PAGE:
To show you where it comes into play, I would say that your ability in a language roughly progresses as per the following graph.
To skip to the top of the skill chart, you've got the native level—which very few language learners ever obtain—and fluency. At the level of fluency, they may still be able to tell that you're not a native speaker, but you're language skills are so good that they assume that if you say something rude, you're actually being rude—as opposed to it just being a linguistic screw-up. And, since you're fluent, they're probably right.
Between proficiency and fluency, you've got what I've cornily designated "the danger zone". At this level, you can easily communicate just about whatever you want to communicate, and some fluent speakers will start to think that you are fluent as well. However, in reality, you're not, and some of the mistakes you're making—which may be considered to be rude—are merely just you mangling the language.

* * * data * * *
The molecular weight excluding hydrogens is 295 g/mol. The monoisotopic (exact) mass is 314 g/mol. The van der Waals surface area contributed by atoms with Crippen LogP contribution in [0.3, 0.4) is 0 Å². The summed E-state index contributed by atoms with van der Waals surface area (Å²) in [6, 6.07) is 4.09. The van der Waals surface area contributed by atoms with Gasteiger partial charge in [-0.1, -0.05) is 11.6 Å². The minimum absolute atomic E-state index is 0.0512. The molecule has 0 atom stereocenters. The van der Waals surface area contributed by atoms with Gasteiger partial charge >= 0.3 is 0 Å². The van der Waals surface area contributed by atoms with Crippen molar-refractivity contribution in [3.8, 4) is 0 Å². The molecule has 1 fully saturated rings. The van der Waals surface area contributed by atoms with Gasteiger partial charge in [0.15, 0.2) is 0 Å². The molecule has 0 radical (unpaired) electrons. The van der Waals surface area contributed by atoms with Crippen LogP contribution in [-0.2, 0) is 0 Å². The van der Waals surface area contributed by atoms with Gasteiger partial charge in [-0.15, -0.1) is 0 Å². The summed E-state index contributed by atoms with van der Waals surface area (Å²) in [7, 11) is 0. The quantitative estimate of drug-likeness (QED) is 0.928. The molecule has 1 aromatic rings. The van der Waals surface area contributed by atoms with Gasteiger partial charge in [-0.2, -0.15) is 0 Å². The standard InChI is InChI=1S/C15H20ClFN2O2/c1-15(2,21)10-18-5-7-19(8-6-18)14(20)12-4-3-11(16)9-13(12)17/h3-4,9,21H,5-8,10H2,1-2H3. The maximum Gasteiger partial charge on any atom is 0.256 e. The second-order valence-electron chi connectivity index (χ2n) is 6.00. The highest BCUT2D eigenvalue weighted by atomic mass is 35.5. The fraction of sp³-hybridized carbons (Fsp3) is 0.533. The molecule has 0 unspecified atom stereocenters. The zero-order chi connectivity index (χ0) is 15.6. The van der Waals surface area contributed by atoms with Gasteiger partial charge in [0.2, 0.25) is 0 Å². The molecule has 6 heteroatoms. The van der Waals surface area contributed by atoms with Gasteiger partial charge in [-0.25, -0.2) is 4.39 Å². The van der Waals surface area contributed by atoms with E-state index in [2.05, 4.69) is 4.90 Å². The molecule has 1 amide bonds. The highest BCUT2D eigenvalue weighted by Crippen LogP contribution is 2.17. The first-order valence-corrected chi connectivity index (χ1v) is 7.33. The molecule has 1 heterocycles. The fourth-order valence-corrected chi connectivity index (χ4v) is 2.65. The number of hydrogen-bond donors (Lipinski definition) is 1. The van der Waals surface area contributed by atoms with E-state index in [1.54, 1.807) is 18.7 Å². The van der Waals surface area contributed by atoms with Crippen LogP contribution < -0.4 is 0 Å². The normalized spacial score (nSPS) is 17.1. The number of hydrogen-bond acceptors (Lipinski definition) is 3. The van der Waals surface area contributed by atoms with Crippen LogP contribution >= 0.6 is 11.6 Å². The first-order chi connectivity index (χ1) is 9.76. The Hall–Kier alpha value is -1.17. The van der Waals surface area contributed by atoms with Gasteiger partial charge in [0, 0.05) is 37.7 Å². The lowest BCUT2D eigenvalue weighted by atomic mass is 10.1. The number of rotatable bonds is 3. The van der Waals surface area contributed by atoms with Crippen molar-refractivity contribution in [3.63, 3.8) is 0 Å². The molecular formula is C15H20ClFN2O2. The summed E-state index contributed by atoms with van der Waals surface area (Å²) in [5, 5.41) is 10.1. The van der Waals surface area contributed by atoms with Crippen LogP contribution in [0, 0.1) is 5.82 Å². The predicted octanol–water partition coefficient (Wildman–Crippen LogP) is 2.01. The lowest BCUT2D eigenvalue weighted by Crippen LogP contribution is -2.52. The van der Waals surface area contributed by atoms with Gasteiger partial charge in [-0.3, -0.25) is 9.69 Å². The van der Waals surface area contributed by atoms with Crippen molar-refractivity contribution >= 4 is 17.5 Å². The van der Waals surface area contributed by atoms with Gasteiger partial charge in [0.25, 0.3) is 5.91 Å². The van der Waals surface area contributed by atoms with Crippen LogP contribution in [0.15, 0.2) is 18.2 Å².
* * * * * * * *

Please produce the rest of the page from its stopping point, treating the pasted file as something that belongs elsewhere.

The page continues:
This is just where I find myself in certain areas of Japanese. In casual conversation, I might have punched through to fluency. However, in the formal business Japanese that I constantly need to use at work, I find myself smack in the danger zone; I'm probably just about good enough to fool some fluent speakers into thinking that I'm also a fluent speaker in this regard, but in fact I'm still learning to smoothly use the various polite forms that are necessary in these kinds of communications. I probably get some leeway simply because I'm clearly not Japanese, but I definitely need to be careful because once in a while I screw something up that would obviously be considered rude if said by a native speaker.
So that's the diagnosis, but what's the cure? Well, it's really no different than learning anything else in a language: exposure, exposure, exposure. I'm constantly hearing this language around me, so I'm pretty confident that I'll get it sooner or later, but for now I'll just have to struggle through and try not to offend anyone too horribly.